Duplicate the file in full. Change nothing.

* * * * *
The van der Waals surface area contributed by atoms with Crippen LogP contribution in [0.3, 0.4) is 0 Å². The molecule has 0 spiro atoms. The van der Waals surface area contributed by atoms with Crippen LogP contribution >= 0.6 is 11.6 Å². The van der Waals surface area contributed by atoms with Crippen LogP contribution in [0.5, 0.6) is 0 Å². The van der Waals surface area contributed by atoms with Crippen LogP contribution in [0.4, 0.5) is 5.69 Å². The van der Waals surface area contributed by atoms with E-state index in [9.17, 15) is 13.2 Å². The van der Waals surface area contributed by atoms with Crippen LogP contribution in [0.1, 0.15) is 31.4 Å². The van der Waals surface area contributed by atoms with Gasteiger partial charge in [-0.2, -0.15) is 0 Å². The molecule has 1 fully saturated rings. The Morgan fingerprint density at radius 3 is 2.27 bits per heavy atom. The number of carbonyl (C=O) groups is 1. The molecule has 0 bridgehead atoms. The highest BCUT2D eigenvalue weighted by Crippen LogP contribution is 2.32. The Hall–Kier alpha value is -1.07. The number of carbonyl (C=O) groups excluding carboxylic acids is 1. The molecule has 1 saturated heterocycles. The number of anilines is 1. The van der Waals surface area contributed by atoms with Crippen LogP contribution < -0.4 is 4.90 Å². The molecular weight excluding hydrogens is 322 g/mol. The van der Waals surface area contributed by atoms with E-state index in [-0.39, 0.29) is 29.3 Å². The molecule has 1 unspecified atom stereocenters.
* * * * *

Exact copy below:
The van der Waals surface area contributed by atoms with Crippen LogP contribution in [0.3, 0.4) is 0 Å². The molecule has 0 spiro atoms. The van der Waals surface area contributed by atoms with Crippen LogP contribution >= 0.6 is 11.6 Å². The van der Waals surface area contributed by atoms with Crippen LogP contribution in [0.5, 0.6) is 0 Å². The van der Waals surface area contributed by atoms with Crippen LogP contribution in [0.4, 0.5) is 5.69 Å². The van der Waals surface area contributed by atoms with E-state index in [9.17, 15) is 13.2 Å². The van der Waals surface area contributed by atoms with Crippen LogP contribution in [0.1, 0.15) is 31.4 Å². The van der Waals surface area contributed by atoms with Gasteiger partial charge in [-0.2, -0.15) is 0 Å². The molecule has 1 fully saturated rings. The Morgan fingerprint density at radius 3 is 2.27 bits per heavy atom. The number of carbonyl (C=O) groups is 1. The molecule has 0 bridgehead atoms. The highest BCUT2D eigenvalue weighted by Crippen LogP contribution is 2.32. The Hall–Kier alpha value is -1.07. The number of carbonyl (C=O) groups excluding carboxylic acids is 1. The molecule has 1 saturated heterocycles. The number of anilines is 1. The van der Waals surface area contributed by atoms with Crippen LogP contribution < -0.4 is 4.90 Å². The molecular weight excluding hydrogens is 322 g/mol. The van der Waals surface area contributed by atoms with E-state index in [-0.39, 0.29) is 29.3 Å². The molecule has 1 unspecified atom stereocenters.